The test wasn’t till day four of the retreat so I continued to conserve energy. When it came time to test I felt pretty good but I still slowed everything down. Jim wanted me to lead an expedition, so after clearing it with him I chose to make Cate my second-in-command. As I explained to the team, good leaders don’t lead alone – they gather the best people they can find to advise and assist. Since I didn’t really know the area and Cate knows it well, I intended to run my intentions by her before making final decisions. Jim wanted to check out pocket beaches for abalone shells, so I set our course and off we went. Michael had a minor incident with a reef, but as Jim said at the debriefing, it wasn’t my fault. It just added spice to the day and Deb got a great photo.
We landed on beaches, played with a blow hole and a pour over, messed around in some caves, and then returned to camp for lunch. I kept the group together, made sure everyone got on and off the beaches safely, and headed back when it was time. Cate was invaluable for her experience working with groups. It was probably the most boring test ever, but that’s how I wanted it. It’s not often things are that calm during a Tsunami Retreat and I was keeping Connie’s advice in mind.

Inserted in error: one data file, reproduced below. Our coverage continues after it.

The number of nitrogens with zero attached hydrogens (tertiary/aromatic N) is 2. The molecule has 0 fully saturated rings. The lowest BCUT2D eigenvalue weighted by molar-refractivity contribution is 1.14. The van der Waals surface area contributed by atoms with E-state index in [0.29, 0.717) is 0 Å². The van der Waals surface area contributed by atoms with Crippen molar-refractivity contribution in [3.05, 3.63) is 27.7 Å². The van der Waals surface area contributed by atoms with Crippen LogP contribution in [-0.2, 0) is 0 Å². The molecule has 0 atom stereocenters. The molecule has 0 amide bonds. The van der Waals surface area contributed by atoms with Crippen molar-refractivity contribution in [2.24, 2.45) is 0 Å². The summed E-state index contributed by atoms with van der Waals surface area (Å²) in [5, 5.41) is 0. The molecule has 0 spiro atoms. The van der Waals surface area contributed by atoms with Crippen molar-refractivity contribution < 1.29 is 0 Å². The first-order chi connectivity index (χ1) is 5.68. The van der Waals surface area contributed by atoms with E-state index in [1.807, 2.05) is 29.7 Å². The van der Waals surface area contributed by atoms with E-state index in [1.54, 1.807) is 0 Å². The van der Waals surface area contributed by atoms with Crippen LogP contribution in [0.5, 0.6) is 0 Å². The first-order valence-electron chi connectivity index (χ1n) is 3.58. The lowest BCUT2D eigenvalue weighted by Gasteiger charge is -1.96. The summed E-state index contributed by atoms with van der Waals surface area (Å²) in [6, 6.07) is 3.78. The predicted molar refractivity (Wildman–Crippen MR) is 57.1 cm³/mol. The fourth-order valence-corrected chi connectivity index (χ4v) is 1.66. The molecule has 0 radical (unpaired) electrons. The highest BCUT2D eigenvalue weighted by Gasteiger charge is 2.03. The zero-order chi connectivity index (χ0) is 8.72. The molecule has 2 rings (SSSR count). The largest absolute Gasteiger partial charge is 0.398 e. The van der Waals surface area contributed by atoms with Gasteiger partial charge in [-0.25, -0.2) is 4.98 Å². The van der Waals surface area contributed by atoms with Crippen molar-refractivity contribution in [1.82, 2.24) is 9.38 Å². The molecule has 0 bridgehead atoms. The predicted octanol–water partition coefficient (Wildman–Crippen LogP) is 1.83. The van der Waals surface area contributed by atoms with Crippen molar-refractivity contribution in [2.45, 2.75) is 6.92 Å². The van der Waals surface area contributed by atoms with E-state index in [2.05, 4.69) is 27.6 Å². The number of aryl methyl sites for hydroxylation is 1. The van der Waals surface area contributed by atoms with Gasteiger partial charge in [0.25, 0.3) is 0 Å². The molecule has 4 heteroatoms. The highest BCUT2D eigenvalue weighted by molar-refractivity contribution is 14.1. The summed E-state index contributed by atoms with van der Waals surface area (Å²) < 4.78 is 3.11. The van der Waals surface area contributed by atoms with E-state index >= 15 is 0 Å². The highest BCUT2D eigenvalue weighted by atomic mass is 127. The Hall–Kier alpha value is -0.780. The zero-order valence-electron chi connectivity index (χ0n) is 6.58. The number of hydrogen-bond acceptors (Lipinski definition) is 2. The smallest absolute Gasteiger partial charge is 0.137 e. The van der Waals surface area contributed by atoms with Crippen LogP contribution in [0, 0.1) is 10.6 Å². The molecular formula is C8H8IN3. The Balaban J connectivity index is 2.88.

After lunch it was time to perform a rescue. Jeff volunteered to be “victim”. Deb yelled, “Swimmer!” and there he was, swimming out to sea and scrambling onto a big offshore rock. I pulled my kayak down to the water, made a quick scan and launched. I paddled up to Jeff, who was doing a great imitation of a panicked paddler who’d lost his boat, and started trying to talk him off the rock. No dice. I paddled around the rock speaking calmly but he wouldn’t budge. I realized he was going to make me get drastic. We’d had a previous conversation about an incident back in the day when Eric had threatened to throw a stranded paddler off a rock and I knew Jeff was going to make me do that very thing.
I grabbed my paddle and hopped out of the boat, scrambled up onto the rock and one last time tried to talk Jeff into jumping into the water and swimming back to the beach. I even threatened him. Nope. So I punched him (lightly) in the jaw and body checked him and he fell into the water. I jumped in after him and started hauling him in to the beach. I had my arm over his chest so he started acting like I was choking him. Point taken. I grabbed onto his PFD instead and side stroked in, dragging the “unconscious” body and the paddle along.
The coolest thing (aside from the fact I got to punch Jeff in the jaw) was that my kayak followed us in. Just like a little puppy dog, there she was, a few yards away, nose pointed toward the beach. I think it was Cate who said, “Just like Trigger!” Jeff finally “woke up” and went back to being his usual self and we swam over and corralled her. Now the Pacific Princess has a new name. Even cooler was the fact that in scrambling up the rock my dive knife had got scraped off my PFD. At first I thought I’d lost it for good, but there it was, lying right in the cockpit. Trigger had brought it home!
That night there was much rejoicing. Everyone said nice stuff and it felt so good. There’s nothing like being part of a team where everyone knows you, loves you, and forgives you for being a squirming hatch-blower. As Jim said, they know what I can do.
Thanks, guys, for including me and making me a Tsunami Ranger. It’s an honor and a privilege and I will be forever grateful! I love you all!